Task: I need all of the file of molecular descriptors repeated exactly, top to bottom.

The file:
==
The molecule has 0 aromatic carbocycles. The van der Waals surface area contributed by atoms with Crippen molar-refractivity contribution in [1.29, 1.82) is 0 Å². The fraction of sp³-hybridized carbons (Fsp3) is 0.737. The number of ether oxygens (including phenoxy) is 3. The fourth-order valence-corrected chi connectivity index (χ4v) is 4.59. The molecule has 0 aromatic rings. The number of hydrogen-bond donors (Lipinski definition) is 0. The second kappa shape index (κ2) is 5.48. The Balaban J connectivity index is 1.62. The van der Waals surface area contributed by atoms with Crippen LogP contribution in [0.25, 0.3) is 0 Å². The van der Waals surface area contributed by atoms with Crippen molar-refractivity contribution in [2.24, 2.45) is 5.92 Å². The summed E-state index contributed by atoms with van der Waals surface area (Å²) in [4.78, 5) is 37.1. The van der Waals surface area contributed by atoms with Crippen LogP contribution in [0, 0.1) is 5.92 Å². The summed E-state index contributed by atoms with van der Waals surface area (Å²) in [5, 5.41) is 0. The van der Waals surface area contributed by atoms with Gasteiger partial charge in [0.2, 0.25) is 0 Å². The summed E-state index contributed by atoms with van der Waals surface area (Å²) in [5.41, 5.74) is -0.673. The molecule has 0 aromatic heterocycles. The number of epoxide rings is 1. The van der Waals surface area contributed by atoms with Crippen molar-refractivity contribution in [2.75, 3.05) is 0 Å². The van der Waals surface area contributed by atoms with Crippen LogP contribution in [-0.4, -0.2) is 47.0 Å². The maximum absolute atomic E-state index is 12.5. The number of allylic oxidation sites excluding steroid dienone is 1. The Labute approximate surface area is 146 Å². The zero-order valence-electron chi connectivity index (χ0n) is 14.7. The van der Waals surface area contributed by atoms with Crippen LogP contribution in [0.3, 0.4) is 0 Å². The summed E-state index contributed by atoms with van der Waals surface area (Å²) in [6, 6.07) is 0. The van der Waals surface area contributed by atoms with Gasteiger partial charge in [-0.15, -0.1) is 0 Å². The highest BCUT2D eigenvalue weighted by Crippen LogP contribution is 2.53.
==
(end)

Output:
The molecule has 0 aromatic carbocycles. The van der Waals surface area contributed by atoms with Crippen molar-refractivity contribution in [1.29, 1.82) is 0 Å². The fraction of sp³-hybridized carbons (Fsp3) is 0.737. The number of ether oxygens (including phenoxy) is 3. The fourth-order valence-corrected chi connectivity index (χ4v) is 4.59. The molecule has 0 aromatic rings. The number of hydrogen-bond donors (Lipinski definition) is 0. The second kappa shape index (κ2) is 5.48. The Balaban J connectivity index is 1.62. The van der Waals surface area contributed by atoms with Crippen LogP contribution in [0.25, 0.3) is 0 Å². The van der Waals surface area contributed by atoms with Crippen molar-refractivity contribution in [2.24, 2.45) is 5.92 Å². The summed E-state index contributed by atoms with van der Waals surface area (Å²) in [4.78, 5) is 37.1. The van der Waals surface area contributed by atoms with Crippen LogP contribution in [0, 0.1) is 5.92 Å². The summed E-state index contributed by atoms with van der Waals surface area (Å²) in [5, 5.41) is 0. The van der Waals surface area contributed by atoms with Gasteiger partial charge in [0.2, 0.25) is 0 Å². The summed E-state index contributed by atoms with van der Waals surface area (Å²) in [5.41, 5.74) is -0.673. The molecule has 0 aromatic heterocycles. The number of epoxide rings is 1. The van der Waals surface area contributed by atoms with Crippen molar-refractivity contribution in [2.75, 3.05) is 0 Å². The van der Waals surface area contributed by atoms with Crippen LogP contribution in [-0.4, -0.2) is 47.0 Å². The maximum absolute atomic E-state index is 12.5. The number of allylic oxidation sites excluding steroid dienone is 1. The Labute approximate surface area is 146 Å². The zero-order valence-electron chi connectivity index (χ0n) is 14.7. The van der Waals surface area contributed by atoms with Crippen LogP contribution in [0.3, 0.4) is 0 Å². The summed E-state index contributed by atoms with van der Waals surface area (Å²) in [6, 6.07) is 0. The van der Waals surface area contributed by atoms with Gasteiger partial charge in [-0.15, -0.1) is 0 Å². The highest BCUT2D eigenvalue weighted by Crippen LogP contribution is 2.53.